Repeated-sprint exercise provides an interesting model to investigate the mechanisms governing the decline in power output during whole-body, high-intensity dynamic activities which require high contraction rates similar to those encountered in many athletic activities 
. The majority of the energy required for all-out sprinting is derived from phosphocreatine (PCr) hydrolysis and anaerobic glycolysis, and repeated sprints therefore result in large changes in both PCr and hydrogen ion (H+
) concentration 
. There is also an increased aerobic contribution when sprints are repeated but, nonetheless, even the latter sprints in a repeated-sprint bout remain predominantly anaerobic 
. Accordingly, most previous explanations of fatigue during repeated-sprint exercise have focused on factors associated with cellular muscle fatigue 
. These include limitations in anaerobic energy supply from adenosine triphosphate (ATP) and PCr 
and intramuscular accumulation of selected metabolic by-products including inorganic phosphate (Pi
) and H+
Fatigue induced by repeated-sprint efforts has also been related to neural adjustments, as demonstrated by a reduction in the central nervous system’s drive to the active musculature 
, an impaired muscle activation 
, a reduced EMG amplitude 
, and alterations in the neural strategies for voluntary activation of the contracting muscles 
. The results from such experiments indicate that, given the high level of activation to sustain maximal power output, a suboptimal motor unit activity could impair the ability to repeatedly generate maximum power outputs 
. Therefore, while a large component of muscle fatigue during repeated-sprint exercise is likely to be due to local intramuscular factors, neural factors might also contribute to the decline of maximal power output.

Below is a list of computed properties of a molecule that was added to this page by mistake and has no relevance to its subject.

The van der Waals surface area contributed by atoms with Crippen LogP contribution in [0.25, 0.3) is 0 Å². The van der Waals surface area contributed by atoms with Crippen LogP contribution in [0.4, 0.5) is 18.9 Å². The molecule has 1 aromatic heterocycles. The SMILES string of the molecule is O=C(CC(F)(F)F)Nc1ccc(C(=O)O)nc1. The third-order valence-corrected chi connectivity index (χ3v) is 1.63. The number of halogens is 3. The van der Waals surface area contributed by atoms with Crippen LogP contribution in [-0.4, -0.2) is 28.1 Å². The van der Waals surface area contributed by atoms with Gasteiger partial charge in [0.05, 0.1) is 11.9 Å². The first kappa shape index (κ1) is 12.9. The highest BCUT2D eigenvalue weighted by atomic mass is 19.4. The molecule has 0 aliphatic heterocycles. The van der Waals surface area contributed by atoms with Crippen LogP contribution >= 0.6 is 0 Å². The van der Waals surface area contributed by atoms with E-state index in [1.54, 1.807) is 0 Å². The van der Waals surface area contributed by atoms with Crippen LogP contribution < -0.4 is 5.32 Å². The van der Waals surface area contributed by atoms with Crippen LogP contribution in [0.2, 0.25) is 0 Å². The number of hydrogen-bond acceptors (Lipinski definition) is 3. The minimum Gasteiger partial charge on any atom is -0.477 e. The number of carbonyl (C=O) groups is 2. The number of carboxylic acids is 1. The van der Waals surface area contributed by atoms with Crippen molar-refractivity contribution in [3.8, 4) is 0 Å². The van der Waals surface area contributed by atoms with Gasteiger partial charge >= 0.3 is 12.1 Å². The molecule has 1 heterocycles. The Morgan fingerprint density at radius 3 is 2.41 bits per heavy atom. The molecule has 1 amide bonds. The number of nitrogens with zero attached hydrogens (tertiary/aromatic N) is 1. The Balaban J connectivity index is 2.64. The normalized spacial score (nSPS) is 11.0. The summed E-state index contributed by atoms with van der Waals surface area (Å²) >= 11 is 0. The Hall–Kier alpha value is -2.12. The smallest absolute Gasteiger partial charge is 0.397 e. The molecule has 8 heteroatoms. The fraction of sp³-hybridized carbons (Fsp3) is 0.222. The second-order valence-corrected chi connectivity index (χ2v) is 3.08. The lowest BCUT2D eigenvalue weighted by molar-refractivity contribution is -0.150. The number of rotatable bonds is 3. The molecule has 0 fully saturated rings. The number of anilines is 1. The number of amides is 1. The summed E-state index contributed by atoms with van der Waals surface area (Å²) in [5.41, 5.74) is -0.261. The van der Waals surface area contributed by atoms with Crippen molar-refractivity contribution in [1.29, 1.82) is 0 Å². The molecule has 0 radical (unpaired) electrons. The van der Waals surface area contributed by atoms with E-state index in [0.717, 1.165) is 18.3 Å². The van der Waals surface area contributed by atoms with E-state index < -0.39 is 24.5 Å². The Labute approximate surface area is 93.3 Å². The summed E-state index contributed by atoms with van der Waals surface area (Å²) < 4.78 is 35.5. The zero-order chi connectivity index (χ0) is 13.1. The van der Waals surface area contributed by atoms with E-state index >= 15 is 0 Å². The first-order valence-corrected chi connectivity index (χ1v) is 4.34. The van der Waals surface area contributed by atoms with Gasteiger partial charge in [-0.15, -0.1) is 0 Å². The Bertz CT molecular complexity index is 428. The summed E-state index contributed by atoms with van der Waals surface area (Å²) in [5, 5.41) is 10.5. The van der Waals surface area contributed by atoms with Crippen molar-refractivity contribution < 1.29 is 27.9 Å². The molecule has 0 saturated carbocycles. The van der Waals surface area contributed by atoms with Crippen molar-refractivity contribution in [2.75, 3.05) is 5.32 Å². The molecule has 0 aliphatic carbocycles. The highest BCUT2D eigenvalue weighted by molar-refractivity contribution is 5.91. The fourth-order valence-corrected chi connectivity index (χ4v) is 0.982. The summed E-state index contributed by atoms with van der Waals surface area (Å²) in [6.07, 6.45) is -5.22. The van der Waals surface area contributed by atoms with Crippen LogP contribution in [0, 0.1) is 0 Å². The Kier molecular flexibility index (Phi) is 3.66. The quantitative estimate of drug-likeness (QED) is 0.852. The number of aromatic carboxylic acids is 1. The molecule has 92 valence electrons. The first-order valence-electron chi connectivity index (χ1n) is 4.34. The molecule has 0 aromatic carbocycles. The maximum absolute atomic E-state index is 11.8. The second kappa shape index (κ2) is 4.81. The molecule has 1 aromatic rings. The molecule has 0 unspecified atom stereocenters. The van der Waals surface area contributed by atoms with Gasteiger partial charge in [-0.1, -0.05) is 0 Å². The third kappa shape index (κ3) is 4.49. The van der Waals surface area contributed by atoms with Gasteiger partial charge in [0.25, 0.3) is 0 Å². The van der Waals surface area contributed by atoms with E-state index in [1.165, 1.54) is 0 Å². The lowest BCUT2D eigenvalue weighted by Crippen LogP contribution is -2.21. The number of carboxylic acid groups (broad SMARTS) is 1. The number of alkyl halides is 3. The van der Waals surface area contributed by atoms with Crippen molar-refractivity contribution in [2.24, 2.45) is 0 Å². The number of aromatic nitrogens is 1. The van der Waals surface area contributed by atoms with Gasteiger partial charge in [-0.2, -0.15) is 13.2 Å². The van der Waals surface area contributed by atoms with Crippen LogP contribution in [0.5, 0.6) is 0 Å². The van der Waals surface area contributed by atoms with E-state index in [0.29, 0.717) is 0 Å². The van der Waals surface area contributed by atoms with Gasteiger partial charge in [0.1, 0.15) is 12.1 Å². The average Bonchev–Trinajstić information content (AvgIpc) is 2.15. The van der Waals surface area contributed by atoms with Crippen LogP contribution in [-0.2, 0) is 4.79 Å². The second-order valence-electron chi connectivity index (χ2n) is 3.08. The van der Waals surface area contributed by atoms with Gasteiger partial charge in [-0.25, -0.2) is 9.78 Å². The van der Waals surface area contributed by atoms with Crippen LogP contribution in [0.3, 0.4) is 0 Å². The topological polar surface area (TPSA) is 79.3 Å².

While previous studies have measured changes in metabolites 
and neural factors 
during RSE, only a limited understanding of the causes of fatigue during repeated-sprint exercise can be obtained by monitoring the many changes which occur concurrently. A limitation of this approach is that it is difficult to discern which of the measured factors, if any, is really responsible for the observed fatigue. One way to study the importance of, and the interplay between, the changes in both muscle metabolism and neuromuscular function on performance during repeated-sprint exercise is to measure the recovery of performance and to relate this to the recovery of both muscle metabolites and neuromuscular function. For example, despite large changes in both PCr and H+
concentration during a 30-s all-out test, it has been reported that the recovery of single 10-s sprint performance is not related to changes in muscle pH, but is strongly related to the resynthesis of PCr 
. While a similar result might be hypothesised for repeated-sprint exercise, we have previously reported that the recovery of single- and repeated-sprint performance follow different time courses 
, suggesting that their recovery might be mediated by different mechanisms.
Consequently, the goal of this study was to investigate for the first time the recovery of repeated-sprint performance, following an exhausting repeated-sprint bout, and to compare this with the recovery of muscle ATP, PCr and H+
, and neuromuscular activity (via surface electromyography (EMG) signals - a reasonable proxy for net motor unit activity e.g., 
). We hypothesized that the degree to which these quantities were correlated with mechanical power during repeated-sprint exercise would allow judgements to be made regarding the involvement of putative energy-store, fatigue-metabolite and neuromuscular activity changes in the recovery and therefore composition of mechanical performance during repeated-sprint exercise.